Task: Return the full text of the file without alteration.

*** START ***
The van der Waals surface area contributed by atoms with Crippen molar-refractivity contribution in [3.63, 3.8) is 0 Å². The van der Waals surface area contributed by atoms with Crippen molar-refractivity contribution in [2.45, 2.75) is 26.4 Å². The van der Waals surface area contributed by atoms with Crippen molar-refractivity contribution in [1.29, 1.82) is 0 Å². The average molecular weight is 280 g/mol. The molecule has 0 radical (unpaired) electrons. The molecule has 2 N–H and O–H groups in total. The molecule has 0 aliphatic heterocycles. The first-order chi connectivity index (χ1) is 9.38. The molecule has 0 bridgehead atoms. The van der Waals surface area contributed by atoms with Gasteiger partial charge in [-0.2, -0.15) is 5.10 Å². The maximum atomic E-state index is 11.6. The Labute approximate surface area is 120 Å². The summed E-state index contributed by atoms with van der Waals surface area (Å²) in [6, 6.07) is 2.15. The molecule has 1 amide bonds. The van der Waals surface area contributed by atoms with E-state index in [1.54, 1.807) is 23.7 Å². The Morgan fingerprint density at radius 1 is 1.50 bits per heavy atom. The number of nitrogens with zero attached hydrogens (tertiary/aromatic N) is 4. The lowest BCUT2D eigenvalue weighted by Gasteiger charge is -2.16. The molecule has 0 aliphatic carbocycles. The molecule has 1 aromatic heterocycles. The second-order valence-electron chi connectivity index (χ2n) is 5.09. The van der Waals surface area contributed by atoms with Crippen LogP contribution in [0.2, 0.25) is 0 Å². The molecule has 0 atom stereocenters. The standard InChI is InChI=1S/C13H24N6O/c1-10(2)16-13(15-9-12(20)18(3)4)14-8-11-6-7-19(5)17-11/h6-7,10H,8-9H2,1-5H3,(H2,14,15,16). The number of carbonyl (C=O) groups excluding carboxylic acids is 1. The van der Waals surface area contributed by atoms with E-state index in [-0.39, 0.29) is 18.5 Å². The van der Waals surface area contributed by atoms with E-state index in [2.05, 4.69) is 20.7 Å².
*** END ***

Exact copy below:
The van der Waals surface area contributed by atoms with Crippen molar-refractivity contribution in [3.63, 3.8) is 0 Å². The van der Waals surface area contributed by atoms with Crippen molar-refractivity contribution in [2.45, 2.75) is 26.4 Å². The van der Waals surface area contributed by atoms with Crippen molar-refractivity contribution in [1.29, 1.82) is 0 Å². The average molecular weight is 280 g/mol. The molecule has 0 radical (unpaired) electrons. The molecule has 2 N–H and O–H groups in total. The molecule has 0 aliphatic heterocycles. The first-order chi connectivity index (χ1) is 9.38. The molecule has 0 bridgehead atoms. The van der Waals surface area contributed by atoms with Gasteiger partial charge in [-0.2, -0.15) is 5.10 Å². The maximum atomic E-state index is 11.6. The Labute approximate surface area is 120 Å². The summed E-state index contributed by atoms with van der Waals surface area (Å²) in [6, 6.07) is 2.15. The molecule has 1 amide bonds. The van der Waals surface area contributed by atoms with E-state index in [1.54, 1.807) is 23.7 Å². The Morgan fingerprint density at radius 1 is 1.50 bits per heavy atom. The number of nitrogens with zero attached hydrogens (tertiary/aromatic N) is 4. The lowest BCUT2D eigenvalue weighted by Gasteiger charge is -2.16. The molecule has 0 aliphatic carbocycles. The molecule has 1 aromatic heterocycles. The second-order valence-electron chi connectivity index (χ2n) is 5.09. The van der Waals surface area contributed by atoms with Crippen LogP contribution in [0.2, 0.25) is 0 Å². The molecule has 0 atom stereocenters. The standard InChI is InChI=1S/C13H24N6O/c1-10(2)16-13(15-9-12(20)18(3)4)14-8-11-6-7-19(5)17-11/h6-7,10H,8-9H2,1-5H3,(H2,14,15,16). The number of carbonyl (C=O) groups excluding carboxylic acids is 1. The van der Waals surface area contributed by atoms with E-state index in [-0.39, 0.29) is 18.5 Å². The van der Waals surface area contributed by atoms with E-state index in [2.05, 4.69) is 20.7 Å².